A  critical  process  parameter, also  referred  to  as  a  CPP  for  short,

is  a  process  parameter  whose  variability has  impact  on  a  critical  quality  attribute

and  therefore  should   be  monitored  or  controlled

to  ensure  the  process  produces   the  desired  quality  product.

Once  you've  determined  all  of  that,

then  you're  going  to  find   a  good  prediction  model

for  your  critical  quality  attributes

in  terms  of  your  critical   process  parameters.

Once  you've  done  that,

then  you  can  use   the   design space profiler  in  JMP

to  determine  your  design  space for  your  optimal  operating  region.

Let's  talk  a  little  more  specifically about  the   design space profiler  in  JMP.

First  of  all,  as  I  mentioned, it's  new  in  JMP  17,

and  it  resides within  the  Prediction  Profiler.

Hopefully  everyone  is  familiar with  the  Prediction  Profiler  in  JMP.

It's  a  wonderful  tool  for  exploring,

visualizing  and  optimizing  any  model   that  you  produce  within  JMP.

The  goal  of  the   design space profiler

is  to  determine  a  good  design  space by  finding  the  largest  hyper-rectangle

that  fits  into  that  acceptable  region that's  defined

by  your  critical  quality  attribute  spec   limits  applied  to  your  prediction  model.

Now,  once  you  have  that  hyper-rectangle,

that  gives  you  your  lower  and  upper  limits of  your  critical  process  parameters

to  determine  a  good  design  space for  maintaining  a  quality  product.

Now,  I  just  wanted  to  mention  very  quickly

that  a  design  space   does  not  have  to  be  a  rectangular,

but  having  a  rectangular  design  space   makes  it  really  convenient

for  checking  each  factor  one  at  a  time.

Now,  the  problem  with  this  approach

is  that  the  acceptable  region   is  usually  nonlinear,

and  finding  the  largest  hyper-rectangle

in  a  nonlinear  region  is a  very  difficult  mathematical  problem.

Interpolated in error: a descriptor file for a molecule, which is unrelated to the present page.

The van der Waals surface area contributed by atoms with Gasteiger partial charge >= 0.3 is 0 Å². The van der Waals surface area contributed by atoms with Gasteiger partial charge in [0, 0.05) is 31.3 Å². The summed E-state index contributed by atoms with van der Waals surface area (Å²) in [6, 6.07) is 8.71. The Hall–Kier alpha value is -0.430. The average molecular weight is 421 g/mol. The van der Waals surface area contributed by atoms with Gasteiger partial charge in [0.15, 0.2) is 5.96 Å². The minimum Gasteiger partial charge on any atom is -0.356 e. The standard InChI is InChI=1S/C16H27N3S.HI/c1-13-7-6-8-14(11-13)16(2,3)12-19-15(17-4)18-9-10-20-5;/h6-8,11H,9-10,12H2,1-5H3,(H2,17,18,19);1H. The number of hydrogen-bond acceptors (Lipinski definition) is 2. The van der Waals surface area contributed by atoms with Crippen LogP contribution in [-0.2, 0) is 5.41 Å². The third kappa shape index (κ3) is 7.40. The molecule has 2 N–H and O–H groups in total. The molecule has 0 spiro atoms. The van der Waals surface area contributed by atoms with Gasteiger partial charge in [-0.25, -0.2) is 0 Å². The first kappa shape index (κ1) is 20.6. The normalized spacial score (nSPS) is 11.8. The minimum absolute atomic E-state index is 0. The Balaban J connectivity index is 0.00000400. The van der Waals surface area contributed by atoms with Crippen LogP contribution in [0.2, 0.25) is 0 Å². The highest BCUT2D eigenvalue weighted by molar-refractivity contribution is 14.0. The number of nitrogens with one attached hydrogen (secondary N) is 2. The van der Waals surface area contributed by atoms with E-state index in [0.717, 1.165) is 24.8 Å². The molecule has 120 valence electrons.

How  does   design space profiler  work  then?

Well,  instead  of  using   the  mathematical  approach

to  finding  the  largest  hyper-rectangle,   it  uses  a  simulated  approach.

It  generates  thousands  of  uniformly distributed  points  throughout  the  space

defined  by  your  initial  critical  process perimeter  factor  limits.

Then  it  uses  a  prediction  model

to  simulate  your  responses   for  your  critical  quality  attributes.

Note  that  it's  always  best  to  include   some  error  for  your  prediction  model

because  your  prediction  model   is  not  perfect,  it's  not  without  error.

Then  once  you  have   that  simulated  set  of  data,

you're  going  to  take  that  set and  calculate  the  in-spec  portion

by  counting  the  total  number  of  points that  are  in- spec  for  all  the  responses,

all  your  critical  quality  attributes from  the  points  that  are  within  the  space

defined  by  the  current  CPP  factor  limit settings of  your  current  design  space.

Now  the  easiest  way  to  see  how  this  works is  to  go  to  an  example  and  go  to  JMP.

That's  what  we're  going  to  do.

We're  going  to  look  at  an  example for  a  pain  cream  study.

The  goal  of  this  study  is  to  repurpose a  habit-forming  oral  opioid  drug

into  a  topical  pain  cream  that  provides the  same  relief  as  the  oral  drug.

The  first  thing  they  did  was  figure  out their  quality  target  product  profile,

and  then  they  were  able  to  determine  what their  critical  quality  attributes  were.

It  turns  out  there  were  three  of  them:

entrapment  efficiency,  vesicle  size, and  in vitro  release,

and  these  are  the  spec  limits

that  give  a  quality  product   for  these  critical  quality  attributes.

Next,  they  ran  experiments  to  determine what  are  the  process  parameters

that  affect   these  critical  quality  attributes.

It  turns  out  there  were  three   critical  process  parameters:

emulsifier,  lipid,  and  lecithin.

These  are  the  initial factor  limit  settings.

Once  they  did  that,

they  used  the  Custom  Designer  in  JMP   to  design  response  surface  model  designs.